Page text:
Hagibis (1947)- Stars Fernando Poe, Sr., Erlinda Cortez, Pacita del Rio, Rolando Liwanag, Rosa Mia/ Music by Lucio San Pedro/ Directed by Lamberto Avellana

Coching’s first serialized novel and probably the first in the history of Philippine comics to be filmed was Hagibis in 1947, starring Fernando Poe, Sr. Hagibis, which ran in the pages of Liwayway magazine from 1947 to 1950 was to become a big hit at the tills. Inspired by the characters of Kulafu by Francisco and Pedrino Reyes and Edgar Rice Burrough’s Tarzan, Hagibis proved to be so popular that it was followed by five adventure-filled sequels. With the phenomenal success of Hagibis, Coching’s fame was secured.

Bertong Balutan (1950)- Stars Fernando Poe, Sr., Patricia Mijares, Fred Penalosa, Salvador Zaragosa

Also adapted into the big screen was the 1950 movie, Bertong Balutan, another Fernando Poe starrer. But Coching’s more successful early film venture was Satur, an LVN production directed by National Artist Lamberto Avellana. With Manuel Conde playing Satur, the devil incarnate and masquerading as a handsome dapper young man in cape, the film further made Coching novels an excellent source of film material.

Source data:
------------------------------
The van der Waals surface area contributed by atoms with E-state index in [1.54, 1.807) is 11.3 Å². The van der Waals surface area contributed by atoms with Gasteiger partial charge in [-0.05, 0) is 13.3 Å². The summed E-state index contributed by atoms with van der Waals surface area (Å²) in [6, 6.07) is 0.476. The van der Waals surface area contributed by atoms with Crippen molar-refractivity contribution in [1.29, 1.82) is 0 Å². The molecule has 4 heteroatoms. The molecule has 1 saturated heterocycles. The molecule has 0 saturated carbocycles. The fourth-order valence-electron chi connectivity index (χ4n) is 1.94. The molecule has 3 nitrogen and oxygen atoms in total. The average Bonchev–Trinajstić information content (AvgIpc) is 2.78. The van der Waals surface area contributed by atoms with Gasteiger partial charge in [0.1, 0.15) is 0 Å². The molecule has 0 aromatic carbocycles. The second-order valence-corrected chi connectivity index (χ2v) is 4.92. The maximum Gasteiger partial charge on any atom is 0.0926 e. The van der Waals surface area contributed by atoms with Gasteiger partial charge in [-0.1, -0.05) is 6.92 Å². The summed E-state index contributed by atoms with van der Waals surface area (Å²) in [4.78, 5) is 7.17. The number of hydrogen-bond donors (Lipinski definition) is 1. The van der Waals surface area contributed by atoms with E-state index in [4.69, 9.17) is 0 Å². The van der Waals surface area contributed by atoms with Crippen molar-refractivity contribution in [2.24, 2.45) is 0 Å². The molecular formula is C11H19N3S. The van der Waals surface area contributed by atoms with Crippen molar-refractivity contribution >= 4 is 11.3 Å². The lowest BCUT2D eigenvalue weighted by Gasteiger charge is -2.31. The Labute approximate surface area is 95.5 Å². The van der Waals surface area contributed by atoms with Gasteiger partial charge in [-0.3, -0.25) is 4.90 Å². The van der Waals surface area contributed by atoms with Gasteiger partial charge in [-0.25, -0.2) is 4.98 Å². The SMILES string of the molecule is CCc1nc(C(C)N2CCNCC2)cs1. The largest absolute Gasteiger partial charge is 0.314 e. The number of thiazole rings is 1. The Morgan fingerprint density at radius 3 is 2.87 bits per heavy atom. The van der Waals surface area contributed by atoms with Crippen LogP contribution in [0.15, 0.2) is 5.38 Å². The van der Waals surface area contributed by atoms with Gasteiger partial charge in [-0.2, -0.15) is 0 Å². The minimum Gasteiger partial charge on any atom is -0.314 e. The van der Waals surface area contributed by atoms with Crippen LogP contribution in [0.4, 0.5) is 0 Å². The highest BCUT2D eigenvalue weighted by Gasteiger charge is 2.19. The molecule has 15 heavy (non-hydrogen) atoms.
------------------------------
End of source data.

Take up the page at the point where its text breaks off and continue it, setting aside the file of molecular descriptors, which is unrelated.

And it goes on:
Source: A Filmic Flight by Justino M. Dormiendo

Satur (1951)- Stars Jaime de la Rosa, Delia Razon and Manuel Conde/ with Alfonso Carvajal, Rosa Aguirre, Jose de Cordova/ Directed by Lamberto Avellana

Satur- serialized in Pilipino Komiks/ 1950

Wednesday, October 1, 2008


Filmmaker and producer Cirio Santiago died Friday night, September 26, of complications from lung cancer. He was 72. Santiago, who was diagnosed early this year, was pronounced dead at 11:50 p.m. at Makati Medical Center. His doctors declared respiratory failure as the immediate cause.

Santiago was born on January 18, 1936. His parents were Dr. Ciriaco Santiago and the former Adela Hermoso, who established Premiere Productions and later, People’s Pictures after the Second World War. Probinsiyana (1946), directed by Susana de Guzman was their first production.